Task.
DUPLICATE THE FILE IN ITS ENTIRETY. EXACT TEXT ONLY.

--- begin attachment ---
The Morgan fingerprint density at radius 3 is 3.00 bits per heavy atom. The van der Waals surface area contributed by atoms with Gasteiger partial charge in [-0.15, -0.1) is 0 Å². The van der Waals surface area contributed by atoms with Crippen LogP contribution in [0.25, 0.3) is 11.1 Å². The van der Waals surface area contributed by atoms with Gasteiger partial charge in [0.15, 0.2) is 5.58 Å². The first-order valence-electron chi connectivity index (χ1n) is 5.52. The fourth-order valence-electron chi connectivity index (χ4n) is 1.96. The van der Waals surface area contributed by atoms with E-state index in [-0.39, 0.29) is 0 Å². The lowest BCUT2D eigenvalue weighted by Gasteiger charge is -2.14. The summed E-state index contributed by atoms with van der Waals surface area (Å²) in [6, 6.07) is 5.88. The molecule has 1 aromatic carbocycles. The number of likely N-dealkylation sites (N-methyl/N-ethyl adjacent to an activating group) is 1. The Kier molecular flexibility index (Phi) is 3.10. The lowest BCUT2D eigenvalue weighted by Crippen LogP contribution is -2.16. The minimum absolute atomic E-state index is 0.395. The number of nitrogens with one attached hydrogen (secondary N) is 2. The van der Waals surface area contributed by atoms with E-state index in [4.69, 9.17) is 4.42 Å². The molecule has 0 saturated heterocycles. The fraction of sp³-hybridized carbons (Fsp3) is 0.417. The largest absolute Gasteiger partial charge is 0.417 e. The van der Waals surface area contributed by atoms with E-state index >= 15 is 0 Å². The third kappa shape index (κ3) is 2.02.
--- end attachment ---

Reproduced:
The Morgan fingerprint density at radius 3 is 3.00 bits per heavy atom. The van der Waals surface area contributed by atoms with Gasteiger partial charge in [-0.15, -0.1) is 0 Å². The van der Waals surface area contributed by atoms with Crippen LogP contribution in [0.25, 0.3) is 11.1 Å². The van der Waals surface area contributed by atoms with Gasteiger partial charge in [0.15, 0.2) is 5.58 Å². The first-order valence-electron chi connectivity index (χ1n) is 5.52. The fourth-order valence-electron chi connectivity index (χ4n) is 1.96. The van der Waals surface area contributed by atoms with E-state index in [-0.39, 0.29) is 0 Å². The lowest BCUT2D eigenvalue weighted by Gasteiger charge is -2.14. The summed E-state index contributed by atoms with van der Waals surface area (Å²) in [6, 6.07) is 5.88. The molecule has 1 aromatic carbocycles. The number of likely N-dealkylation sites (N-methyl/N-ethyl adjacent to an activating group) is 1. The Kier molecular flexibility index (Phi) is 3.10. The lowest BCUT2D eigenvalue weighted by Crippen LogP contribution is -2.16. The minimum absolute atomic E-state index is 0.395. The number of nitrogens with one attached hydrogen (secondary N) is 2. The van der Waals surface area contributed by atoms with E-state index in [4.69, 9.17) is 4.42 Å². The molecule has 0 saturated heterocycles. The fraction of sp³-hybridized carbons (Fsp3) is 0.417. The largest absolute Gasteiger partial charge is 0.417 e. The van der Waals surface area contributed by atoms with E-state index >= 15 is 0 Å². The third kappa shape index (κ3) is 2.02.